Thinking Mathematically (6th Edition)

Published by Pearson
ISBN 10: 0321867327
ISBN 13: 978-0-32186-732-2

Chapter 3 - Logic - 3.4 Truth Tables for the Conditional and the Biconditional - Exercise Set 3.4 - Page 160: 64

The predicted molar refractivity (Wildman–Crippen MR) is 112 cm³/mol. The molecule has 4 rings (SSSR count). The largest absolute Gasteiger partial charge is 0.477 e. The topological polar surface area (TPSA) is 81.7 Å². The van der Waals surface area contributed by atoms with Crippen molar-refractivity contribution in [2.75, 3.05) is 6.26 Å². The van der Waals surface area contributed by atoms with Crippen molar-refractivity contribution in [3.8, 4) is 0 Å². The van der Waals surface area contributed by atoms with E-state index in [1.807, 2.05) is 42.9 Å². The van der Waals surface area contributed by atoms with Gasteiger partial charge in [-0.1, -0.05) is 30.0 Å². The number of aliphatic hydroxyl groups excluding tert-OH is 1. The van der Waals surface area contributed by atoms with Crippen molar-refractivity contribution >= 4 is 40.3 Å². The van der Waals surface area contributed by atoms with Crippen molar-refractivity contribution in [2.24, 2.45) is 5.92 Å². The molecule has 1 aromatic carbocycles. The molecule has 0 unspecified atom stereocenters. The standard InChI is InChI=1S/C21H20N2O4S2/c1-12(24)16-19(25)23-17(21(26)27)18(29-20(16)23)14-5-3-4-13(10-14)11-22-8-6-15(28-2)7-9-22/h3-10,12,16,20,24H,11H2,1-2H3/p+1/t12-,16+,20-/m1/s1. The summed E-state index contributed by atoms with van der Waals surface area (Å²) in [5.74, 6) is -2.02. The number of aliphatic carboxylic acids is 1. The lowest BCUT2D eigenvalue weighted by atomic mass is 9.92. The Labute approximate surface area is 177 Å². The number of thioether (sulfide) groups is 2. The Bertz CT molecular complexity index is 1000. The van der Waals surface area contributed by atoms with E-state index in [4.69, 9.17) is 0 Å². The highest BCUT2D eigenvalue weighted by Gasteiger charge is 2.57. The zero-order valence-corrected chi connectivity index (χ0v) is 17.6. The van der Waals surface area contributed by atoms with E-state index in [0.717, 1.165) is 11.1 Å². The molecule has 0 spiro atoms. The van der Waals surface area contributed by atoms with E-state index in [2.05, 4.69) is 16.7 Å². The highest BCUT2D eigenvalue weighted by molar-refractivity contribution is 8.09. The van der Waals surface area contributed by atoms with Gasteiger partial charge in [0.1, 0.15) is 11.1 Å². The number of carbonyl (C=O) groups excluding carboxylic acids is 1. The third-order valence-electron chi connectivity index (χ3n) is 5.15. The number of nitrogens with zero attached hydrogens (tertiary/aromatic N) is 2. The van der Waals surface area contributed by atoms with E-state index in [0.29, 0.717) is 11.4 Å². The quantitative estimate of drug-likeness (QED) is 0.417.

(a) The provided compound statement can be written in simple statements as\[p,q,r\]. Here, \[p,q,r\]represents two simple statements: \[p:\]I miss class. \[q:\] They take attendance \[r:\] There are pop quizzes. Therefore, the provided compound statement can be written in the symbolic form as: \[\sim p\leftrightarrow \left( q\vee r \right)\] (b) The truth table is as follows: c) So, from the truth table it can be stated that when the component of provided compound statement\[\sim p\leftrightarrow \left( q\vee r \right)\] has different truth value, then only resultant statement is false. Therefore, the statement is true when p is true and q and r are false.
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